By Chris Triplett
High winds and the damage they can cause are frightening enough; but experiencing severe winds in an RV is even more alarming.
High winds can damage an RV, knocking it over and even cause fatal injuries to those living inside it. While responsible RV owners always check the weather before traveling, windy weather is often unpredictable and can surprise you with a sudden change in direction or unusually strong gusts.
Thankfully, there are several steps you can take to ensure that you can safely handle your RV in windy weather, even if the wind kicks up unexpectedly. Taking extra precautions for tight spots, slowing down as you drive, steering clear of others on the road, and knowing when to sit it out can help you confidently navigate the potential dangers of RVing in high winds.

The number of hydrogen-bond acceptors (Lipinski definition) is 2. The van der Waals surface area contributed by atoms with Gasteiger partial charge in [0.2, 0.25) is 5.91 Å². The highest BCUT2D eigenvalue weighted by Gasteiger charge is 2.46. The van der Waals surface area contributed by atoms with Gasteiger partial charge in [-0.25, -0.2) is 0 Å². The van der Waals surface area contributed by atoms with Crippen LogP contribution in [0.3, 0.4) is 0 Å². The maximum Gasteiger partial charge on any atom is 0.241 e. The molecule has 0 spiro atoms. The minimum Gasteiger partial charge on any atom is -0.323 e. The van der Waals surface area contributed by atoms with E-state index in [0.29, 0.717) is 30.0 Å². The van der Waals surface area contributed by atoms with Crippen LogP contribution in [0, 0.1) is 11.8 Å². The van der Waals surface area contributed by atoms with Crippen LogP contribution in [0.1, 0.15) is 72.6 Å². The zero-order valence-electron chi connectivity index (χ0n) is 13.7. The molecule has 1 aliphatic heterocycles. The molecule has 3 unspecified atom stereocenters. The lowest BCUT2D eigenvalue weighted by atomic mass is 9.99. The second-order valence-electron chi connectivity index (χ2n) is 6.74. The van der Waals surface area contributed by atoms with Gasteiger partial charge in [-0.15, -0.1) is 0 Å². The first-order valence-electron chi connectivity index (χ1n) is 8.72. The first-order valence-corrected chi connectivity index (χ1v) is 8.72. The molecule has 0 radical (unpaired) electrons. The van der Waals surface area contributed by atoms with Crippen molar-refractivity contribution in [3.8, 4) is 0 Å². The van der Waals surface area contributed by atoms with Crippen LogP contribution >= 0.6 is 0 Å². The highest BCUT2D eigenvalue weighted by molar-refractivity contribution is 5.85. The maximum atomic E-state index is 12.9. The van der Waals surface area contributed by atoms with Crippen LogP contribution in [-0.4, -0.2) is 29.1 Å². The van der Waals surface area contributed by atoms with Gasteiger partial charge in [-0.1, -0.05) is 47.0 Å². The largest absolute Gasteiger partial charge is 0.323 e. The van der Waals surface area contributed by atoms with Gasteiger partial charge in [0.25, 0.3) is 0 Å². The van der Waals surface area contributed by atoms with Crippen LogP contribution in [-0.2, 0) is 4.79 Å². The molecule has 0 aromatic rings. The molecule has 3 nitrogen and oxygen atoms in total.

Handling tight spots: Use a spotter
Backing up and maneuvering your RV in windy conditions can be particularly risky because you have less control of of a vehicle battered by the wind. Using an outside spotter to help direct your driving when there is little clearance is always a good idea, but it’s a necessity in high winds.
You’ll find some good RV driving tips by clicking here.
Be sure you can clearly communicate with the person spotting you. If you go RVing frequently, a pair of walkie talkie can be very helpful for taking verbal cues from your spotter. Keep your spotter safe in windy conditions by taking it slow and stopping if you’re not clear what they’re saying.
A backup camera can help you feel more aware of what is going on behind your vehicle. It can give you a clear view of what can’t be seen in your mirrors. Since a backup camera reveals the area immediately behind your RV, use your camera for a rear view and a spotter to help you see obstacles in other areas.
This combination of a backup camera and spotter should give you a better sense of control as you drive through a tight spot in windy conditions.
CameraSource has prepared an infographic buyers guide for backup cameras. To view it, click here.